- Coworking spaces refer to facilities that house people from different companies or organizations working under one roof. These spaces are arranged like a traditional office setting, complete with office necessities like Wi-Fi, conference rooms, and pantries. The only difference is that they’re neutral grounds: no one company owns the place (except for whoever’s managing the space).
As coworking involves physical contact, coworking spaces took a big hit during the first year of the COVID-19 crisis. Despite this, recent market analysis reports that these spaces are poised to double in number by 2024. The expected bump in market size, from USD$8.14 billion this year to USD$13.03 billion in 2025, means more businesses will be dependent on them. (1)
Starting a business or keeping a startup alive in these times is difficult. However, even a startup can make ends meet by taking the ideal steps like situating it in a coworking space. Here are a few reasons to consider a coworking setup:
Work-From-Home Can Be Hard
COVID-19’s high infectivity rate has forced businesses to move their operations to work-from-home and other remote setups. The transition hasn’t been easy, and those that couldn’t adapt to this new reality simply closed their doors for good.
But for people who value work-life balance a lot, working from home can be quite the challenge. Employees in this setup can find themselves facing a slew of problems such as:
- Distractions at home (e.g., streaming, rowdy children)
- Lack of social interaction with fellow team members
- Tech issues, namely an unstable internet connection
- Inconsistent or delayed salaries
- Being accused of not working
- Difficulties in building team rapport
Because they’re basically offices, coworking spaces Seattle workers and those from other areas don’t have most of these issues. People don’t have to worry about background noises that annoy them at home and their internet connection cutting out every few minutes. On top of that, no one can accuse anyone of being lazy if they’re in plain sight of one another.
While coworking will put people at risk of COVID, coworking spaces are well aware of this and have undergone revamping over the past year. One example is the so-called ‘six feet office,’ where people and amenities are at least six feet apart. They’re also incorporating hands-free features, such as automatic doors and intelligent lighting.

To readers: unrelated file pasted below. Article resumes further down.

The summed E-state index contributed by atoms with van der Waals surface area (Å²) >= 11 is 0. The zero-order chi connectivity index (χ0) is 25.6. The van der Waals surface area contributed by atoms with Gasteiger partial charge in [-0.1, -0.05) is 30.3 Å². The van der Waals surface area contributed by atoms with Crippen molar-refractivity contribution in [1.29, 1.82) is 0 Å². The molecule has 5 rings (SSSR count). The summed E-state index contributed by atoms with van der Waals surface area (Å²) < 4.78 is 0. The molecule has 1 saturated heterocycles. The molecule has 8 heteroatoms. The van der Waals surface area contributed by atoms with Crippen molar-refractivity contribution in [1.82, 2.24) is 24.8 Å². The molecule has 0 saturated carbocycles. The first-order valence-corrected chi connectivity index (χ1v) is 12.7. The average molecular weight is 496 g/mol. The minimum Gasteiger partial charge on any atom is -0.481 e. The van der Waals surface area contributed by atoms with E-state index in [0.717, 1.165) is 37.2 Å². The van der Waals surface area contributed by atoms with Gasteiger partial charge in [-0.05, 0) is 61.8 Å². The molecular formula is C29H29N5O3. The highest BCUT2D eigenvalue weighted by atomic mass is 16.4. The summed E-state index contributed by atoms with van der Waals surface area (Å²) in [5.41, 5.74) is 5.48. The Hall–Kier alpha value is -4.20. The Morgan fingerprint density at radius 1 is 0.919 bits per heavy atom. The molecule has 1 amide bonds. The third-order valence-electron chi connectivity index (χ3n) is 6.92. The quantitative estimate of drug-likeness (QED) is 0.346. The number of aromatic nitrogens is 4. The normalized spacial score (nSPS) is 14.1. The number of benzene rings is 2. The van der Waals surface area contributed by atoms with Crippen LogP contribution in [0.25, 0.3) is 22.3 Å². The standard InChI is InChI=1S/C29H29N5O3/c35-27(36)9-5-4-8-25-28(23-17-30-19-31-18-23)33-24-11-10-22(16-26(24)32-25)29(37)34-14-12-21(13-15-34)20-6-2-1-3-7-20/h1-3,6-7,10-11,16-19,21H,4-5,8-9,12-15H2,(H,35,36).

Work Better Together
On the matter of seeing each other personally, people in coworking spaces get more quality work done. The lack of distractions is one of many factors influencing overall productivity. According to an article published in the Harvard Business Review:
- People in coworking spaces don’t face as much competition as in their offices, as they come from various organizations. As such, they’re not as obligated to wear the proper work persona.
- Being exposed to other workers with diverse skillsets means learning from one another, improving work quality. The communal nature also means everyone feels like they’re part of a solid community.
- Most coworking spaces operate 24/7, so people can choose when they feel like working. These facilities take it one step further by enabling time tracking on the organization’s behalf, among others.
Community building is a crucial aspect many coworking spaces have been building since the pandemic began. They outlined their social goals for the current status quo in the Coworking Manifesto, some of which include:
- Collaboration over competition
- Participation over observation
- Friendship over formality
- Learning over expertise
- Boldness over assurance
Freelances Will Be The Majority
In the first year of the pandemic, many freelancers found themselves with little or nothing to do as demand for their services dropped immensely. With the gradual rollout of the COVID vaccine and other health and safety measures, many believe that they’ll find plenty of jobs to go around.
They may be right about the uptick in demand. The economic impact of the pandemic has forced businesses to rethink and revamp their employment doctrine. In one survey of business leaders and employees, a third of them said they’re favoring contract jobs over full-time ones to cut costs. Small and medium enterprises should consider this, given that they have limited capital.
Freelancing isn’t going away anytime soon, especially freelancers working in coworking spaces. In one study, freelancers comprised over 40% of people in coworking spaces in 2019, with full-time corporate employees close at second. At the rate it’s growing, freelancers are expected to comprise half of a typical company’s workforce by 2027. (5)
Startups and freelancers both win in a coworking setting. Startups can save money on freelancing contracts, while freelancers can diversify their craft through interaction with other people in the coworking space.
Not Everyone Has the Tools